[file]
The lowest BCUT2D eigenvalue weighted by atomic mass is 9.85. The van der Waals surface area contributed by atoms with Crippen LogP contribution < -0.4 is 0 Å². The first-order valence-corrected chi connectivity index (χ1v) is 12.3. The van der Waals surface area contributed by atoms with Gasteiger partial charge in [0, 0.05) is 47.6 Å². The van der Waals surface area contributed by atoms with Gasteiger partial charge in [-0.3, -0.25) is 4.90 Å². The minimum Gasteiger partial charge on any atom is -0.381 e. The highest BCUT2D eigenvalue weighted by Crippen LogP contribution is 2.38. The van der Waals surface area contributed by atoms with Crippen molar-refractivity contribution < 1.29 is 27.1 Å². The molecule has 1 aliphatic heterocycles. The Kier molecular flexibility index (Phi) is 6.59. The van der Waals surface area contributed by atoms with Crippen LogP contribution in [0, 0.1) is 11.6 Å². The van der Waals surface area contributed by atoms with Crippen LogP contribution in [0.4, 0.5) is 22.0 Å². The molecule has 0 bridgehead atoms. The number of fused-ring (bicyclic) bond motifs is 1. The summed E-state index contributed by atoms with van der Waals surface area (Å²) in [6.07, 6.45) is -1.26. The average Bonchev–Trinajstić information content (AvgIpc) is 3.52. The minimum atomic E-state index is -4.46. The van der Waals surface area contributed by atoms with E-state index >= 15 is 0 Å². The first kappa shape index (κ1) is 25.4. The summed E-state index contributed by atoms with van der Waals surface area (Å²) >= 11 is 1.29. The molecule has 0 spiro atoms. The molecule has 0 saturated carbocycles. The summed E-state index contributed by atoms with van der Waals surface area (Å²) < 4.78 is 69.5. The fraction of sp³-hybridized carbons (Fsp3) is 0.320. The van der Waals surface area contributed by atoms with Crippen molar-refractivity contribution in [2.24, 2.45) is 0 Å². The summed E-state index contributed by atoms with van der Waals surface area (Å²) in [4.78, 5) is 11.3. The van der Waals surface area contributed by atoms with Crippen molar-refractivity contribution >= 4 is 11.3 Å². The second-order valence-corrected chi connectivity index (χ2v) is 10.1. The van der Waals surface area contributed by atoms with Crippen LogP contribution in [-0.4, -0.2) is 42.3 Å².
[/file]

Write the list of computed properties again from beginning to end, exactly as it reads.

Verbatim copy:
The lowest BCUT2D eigenvalue weighted by atomic mass is 9.85. The van der Waals surface area contributed by atoms with Crippen LogP contribution < -0.4 is 0 Å². The first-order valence-corrected chi connectivity index (χ1v) is 12.3. The van der Waals surface area contributed by atoms with Gasteiger partial charge in [0, 0.05) is 47.6 Å². The van der Waals surface area contributed by atoms with Gasteiger partial charge in [-0.3, -0.25) is 4.90 Å². The minimum Gasteiger partial charge on any atom is -0.381 e. The highest BCUT2D eigenvalue weighted by Crippen LogP contribution is 2.38. The van der Waals surface area contributed by atoms with Crippen molar-refractivity contribution < 1.29 is 27.1 Å². The molecule has 1 aliphatic heterocycles. The Kier molecular flexibility index (Phi) is 6.59. The van der Waals surface area contributed by atoms with Crippen LogP contribution in [0, 0.1) is 11.6 Å². The van der Waals surface area contributed by atoms with Crippen LogP contribution in [0.4, 0.5) is 22.0 Å². The molecule has 0 bridgehead atoms. The number of fused-ring (bicyclic) bond motifs is 1. The summed E-state index contributed by atoms with van der Waals surface area (Å²) in [6.07, 6.45) is -1.26. The average Bonchev–Trinajstić information content (AvgIpc) is 3.52. The minimum atomic E-state index is -4.46. The van der Waals surface area contributed by atoms with E-state index >= 15 is 0 Å². The first kappa shape index (κ1) is 25.4. The summed E-state index contributed by atoms with van der Waals surface area (Å²) >= 11 is 1.29. The molecule has 0 spiro atoms. The molecule has 0 saturated carbocycles. The summed E-state index contributed by atoms with van der Waals surface area (Å²) < 4.78 is 69.5. The fraction of sp³-hybridized carbons (Fsp3) is 0.320. The van der Waals surface area contributed by atoms with Crippen molar-refractivity contribution in [2.24, 2.45) is 0 Å². The summed E-state index contributed by atoms with van der Waals surface area (Å²) in [4.78, 5) is 11.3. The van der Waals surface area contributed by atoms with Crippen molar-refractivity contribution >= 4 is 11.3 Å². The second-order valence-corrected chi connectivity index (χ2v) is 10.1. The van der Waals surface area contributed by atoms with Crippen LogP contribution in [-0.4, -0.2) is 42.3 Å².